If you have found this blog, saying Welcome does not really seem appropriate. I know you wish you weren't surfing the internet for diabetes. I felt the same.

A big part of me wishes I were not writing about diabetes, nor did I anticipate to become so opinionated or informed on the subject, but it happened. In 2010, my son was diagnosed with Type 1 Diabetes.

It wasn't really part of the plan… Correction - it was not part of the plan, but it happened. It is not always easy, but I think we are all doing okay, and I hope we continue to do so.

Why the Middle East? I happen to live in Dubai. I don't think that living in the Middle East makes mine or my son's diabetic experience any more unique or challenging than it does elsewhere in the developed world.

I hope you stick around, or read something you like. Feel free to comment and join the conversation, subscribe or follow this blog by liking the Facebook page Diapoint.

Please note: This blog does not give medical advice. I am opinionated, and I share my experiences, but the first rule of diabetes is to follow up with your doctor and/or nurse educator about your care, diagnosis or medication. If you do not have a medical practitioner that is helping you find your way through this crazy world, then do not give up until you find the right one.

Wednesday, May 13, 2015

Things I don't talk about...

I am more or less an open book. Of course I do not share my deepest, darkest secrets but I do share my general experience as a Type 1 caretaker, or my son's experiences at a high level as to not invade his privacy.

What I don't share much are the challenges we face with the general public, or acquaintances (unless asked by a close friend, or for a discussion with other Type 1s).  I am not ashamed or anything, I just think there are some things that I do not need to go into with certain parties.

So why a blog? Ya, I know. Not sharing? 

I recently read an article about someone that started a blog about a professional career and they feared that it would be seen as "self-serving". I've yet to see a diabetic blog fall into that category for me.

I started this blog because I know I was pretty lost as most of us are when we first start this fight. And with a background in healthcare management and this diabetes thing looking at me in the face, I felt I had to share what I have learned. Even if it only helps one person, then so be it.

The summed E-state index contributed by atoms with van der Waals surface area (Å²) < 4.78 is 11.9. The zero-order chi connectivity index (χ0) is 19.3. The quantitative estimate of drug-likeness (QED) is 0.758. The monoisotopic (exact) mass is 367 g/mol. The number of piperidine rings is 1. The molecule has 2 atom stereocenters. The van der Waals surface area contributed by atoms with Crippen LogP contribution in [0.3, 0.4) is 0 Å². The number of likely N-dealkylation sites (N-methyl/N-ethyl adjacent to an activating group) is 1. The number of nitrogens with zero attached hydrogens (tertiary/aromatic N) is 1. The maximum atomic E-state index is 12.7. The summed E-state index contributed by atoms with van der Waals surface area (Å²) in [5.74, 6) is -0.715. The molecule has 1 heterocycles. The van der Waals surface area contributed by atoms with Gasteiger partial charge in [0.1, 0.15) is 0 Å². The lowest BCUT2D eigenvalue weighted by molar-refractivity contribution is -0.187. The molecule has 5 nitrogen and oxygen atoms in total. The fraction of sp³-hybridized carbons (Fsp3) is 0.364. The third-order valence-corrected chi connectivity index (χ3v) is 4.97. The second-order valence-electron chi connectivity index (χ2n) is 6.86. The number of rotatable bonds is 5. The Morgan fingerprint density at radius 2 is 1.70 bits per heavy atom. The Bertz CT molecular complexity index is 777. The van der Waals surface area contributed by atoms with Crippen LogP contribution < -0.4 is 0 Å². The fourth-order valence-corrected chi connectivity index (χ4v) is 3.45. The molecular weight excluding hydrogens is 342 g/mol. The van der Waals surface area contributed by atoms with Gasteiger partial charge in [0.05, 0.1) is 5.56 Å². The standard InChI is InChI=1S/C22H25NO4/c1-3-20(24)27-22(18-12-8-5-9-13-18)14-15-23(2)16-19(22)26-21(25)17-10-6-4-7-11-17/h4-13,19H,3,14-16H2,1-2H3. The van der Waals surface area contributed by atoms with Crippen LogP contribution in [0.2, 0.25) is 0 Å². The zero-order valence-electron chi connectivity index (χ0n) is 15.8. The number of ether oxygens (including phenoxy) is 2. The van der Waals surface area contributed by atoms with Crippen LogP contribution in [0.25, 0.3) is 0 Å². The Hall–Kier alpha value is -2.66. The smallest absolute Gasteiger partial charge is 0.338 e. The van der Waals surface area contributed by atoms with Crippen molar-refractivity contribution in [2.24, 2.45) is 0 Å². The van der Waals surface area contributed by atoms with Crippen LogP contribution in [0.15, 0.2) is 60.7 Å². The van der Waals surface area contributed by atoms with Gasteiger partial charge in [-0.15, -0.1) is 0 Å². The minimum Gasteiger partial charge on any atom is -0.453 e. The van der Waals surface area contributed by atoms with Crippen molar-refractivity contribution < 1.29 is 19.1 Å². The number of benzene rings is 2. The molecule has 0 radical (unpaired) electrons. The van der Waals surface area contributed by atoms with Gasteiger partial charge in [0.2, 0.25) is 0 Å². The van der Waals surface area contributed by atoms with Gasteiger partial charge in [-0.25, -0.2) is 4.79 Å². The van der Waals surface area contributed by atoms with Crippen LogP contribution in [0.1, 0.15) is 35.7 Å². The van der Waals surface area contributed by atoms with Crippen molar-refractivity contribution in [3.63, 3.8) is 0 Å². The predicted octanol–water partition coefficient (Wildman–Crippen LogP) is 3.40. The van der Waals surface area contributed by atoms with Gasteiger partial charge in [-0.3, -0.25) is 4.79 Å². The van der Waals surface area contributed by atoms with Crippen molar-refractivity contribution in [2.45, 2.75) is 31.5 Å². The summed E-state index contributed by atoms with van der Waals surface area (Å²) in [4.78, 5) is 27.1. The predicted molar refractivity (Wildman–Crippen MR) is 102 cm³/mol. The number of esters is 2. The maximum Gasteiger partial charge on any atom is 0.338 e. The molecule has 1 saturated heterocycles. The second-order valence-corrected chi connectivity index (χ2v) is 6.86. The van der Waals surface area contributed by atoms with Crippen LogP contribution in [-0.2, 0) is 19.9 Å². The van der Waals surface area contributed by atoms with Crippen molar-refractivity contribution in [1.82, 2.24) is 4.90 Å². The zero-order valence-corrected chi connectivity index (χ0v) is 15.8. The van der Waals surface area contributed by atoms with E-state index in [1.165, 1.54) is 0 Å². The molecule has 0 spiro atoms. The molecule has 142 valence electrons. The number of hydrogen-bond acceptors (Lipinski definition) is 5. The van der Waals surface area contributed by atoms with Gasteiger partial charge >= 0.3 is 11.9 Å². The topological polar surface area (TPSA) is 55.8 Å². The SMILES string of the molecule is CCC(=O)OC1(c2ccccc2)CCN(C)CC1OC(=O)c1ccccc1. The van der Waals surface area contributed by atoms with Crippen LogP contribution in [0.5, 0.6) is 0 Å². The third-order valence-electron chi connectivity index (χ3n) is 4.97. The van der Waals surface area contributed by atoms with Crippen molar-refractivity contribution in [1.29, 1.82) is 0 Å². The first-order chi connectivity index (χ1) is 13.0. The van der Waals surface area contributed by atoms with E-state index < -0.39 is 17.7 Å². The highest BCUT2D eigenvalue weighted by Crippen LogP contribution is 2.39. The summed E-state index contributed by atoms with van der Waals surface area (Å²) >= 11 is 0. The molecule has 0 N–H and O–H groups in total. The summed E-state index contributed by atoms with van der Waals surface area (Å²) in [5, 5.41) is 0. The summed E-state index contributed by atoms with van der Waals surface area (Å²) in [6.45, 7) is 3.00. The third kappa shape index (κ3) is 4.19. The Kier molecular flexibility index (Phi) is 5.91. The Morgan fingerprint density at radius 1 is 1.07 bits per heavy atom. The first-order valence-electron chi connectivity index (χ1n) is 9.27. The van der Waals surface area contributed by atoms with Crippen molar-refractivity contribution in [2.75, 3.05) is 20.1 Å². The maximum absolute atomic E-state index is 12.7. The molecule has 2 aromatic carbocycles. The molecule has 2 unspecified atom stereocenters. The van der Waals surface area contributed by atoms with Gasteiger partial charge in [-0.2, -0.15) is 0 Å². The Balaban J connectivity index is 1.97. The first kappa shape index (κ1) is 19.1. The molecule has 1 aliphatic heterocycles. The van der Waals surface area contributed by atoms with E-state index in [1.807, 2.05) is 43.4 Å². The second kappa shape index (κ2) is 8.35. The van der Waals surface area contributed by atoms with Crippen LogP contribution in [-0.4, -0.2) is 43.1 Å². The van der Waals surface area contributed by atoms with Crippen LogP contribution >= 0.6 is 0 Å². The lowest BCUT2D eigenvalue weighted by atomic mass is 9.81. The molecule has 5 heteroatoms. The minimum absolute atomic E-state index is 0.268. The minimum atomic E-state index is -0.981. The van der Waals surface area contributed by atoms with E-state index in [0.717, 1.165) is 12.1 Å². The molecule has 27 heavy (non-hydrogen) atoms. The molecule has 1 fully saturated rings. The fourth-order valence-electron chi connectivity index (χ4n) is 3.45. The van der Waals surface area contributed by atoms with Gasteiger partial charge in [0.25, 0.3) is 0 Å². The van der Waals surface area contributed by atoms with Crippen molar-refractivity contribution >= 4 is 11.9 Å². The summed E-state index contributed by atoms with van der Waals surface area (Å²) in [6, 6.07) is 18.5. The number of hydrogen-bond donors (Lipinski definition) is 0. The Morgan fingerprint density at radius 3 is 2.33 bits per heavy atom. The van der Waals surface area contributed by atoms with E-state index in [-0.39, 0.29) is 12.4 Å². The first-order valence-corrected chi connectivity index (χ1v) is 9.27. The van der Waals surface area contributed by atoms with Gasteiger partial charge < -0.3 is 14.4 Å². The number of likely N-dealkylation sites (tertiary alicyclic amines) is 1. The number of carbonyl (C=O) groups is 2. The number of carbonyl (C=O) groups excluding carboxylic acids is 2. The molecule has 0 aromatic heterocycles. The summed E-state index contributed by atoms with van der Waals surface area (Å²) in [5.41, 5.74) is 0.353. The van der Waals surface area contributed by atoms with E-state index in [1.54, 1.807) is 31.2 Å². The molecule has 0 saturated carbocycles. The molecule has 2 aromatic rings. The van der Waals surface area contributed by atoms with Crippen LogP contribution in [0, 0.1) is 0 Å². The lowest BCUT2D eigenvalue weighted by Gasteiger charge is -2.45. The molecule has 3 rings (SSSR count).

So while I share with the DOC, and those who follow this, there are some things I do not typically share with the non-diabetic public. Just a few examples are:

- The challenges of being sick. I may vent or seek input on a private diabetic forum, but I do not post it on my wall for the world to see. I might blog about it later if there was a lesson in it for me, but I do not want to create real-time rubber necking opportunities
- Our journey of learning that life is not fair
- Our wish that we were not diabetic
- How scary it is to have to administer glucogen
- The mountains of needles and other supplies we go through
- The knee jerk reaction in my head to questions like if my cat caught diabetes from my son
- The many sleepless nights
- My newly found OCD tendencies as I work and try to think like a pancreas - man is that organ one control freak
- I hold my breath a lot when checking a blood sugar. Even now using it as an indicator, I still hold my breath. 
- And if the blood sugar has been too high for a while and we are looking for it to decrease, those few seconds in the meter seem like days.
- The real reason why I love and need coffee
- My confusion about which pump to upgrade to
- Those odd times I wake up in the middle of the night just because and sure enough my son was way too low
- That I don't leave the house without a bag of supplies, and often I just wish we could travel lightly, or with nothing at all
- I had to bribe my son to try a new insertion site location, and even then it is still so upsetting that does not even interest him.

These are just a few for the sake of example.. there are many more, and there will be new ones popping up all the time. 

But, I won't share them.

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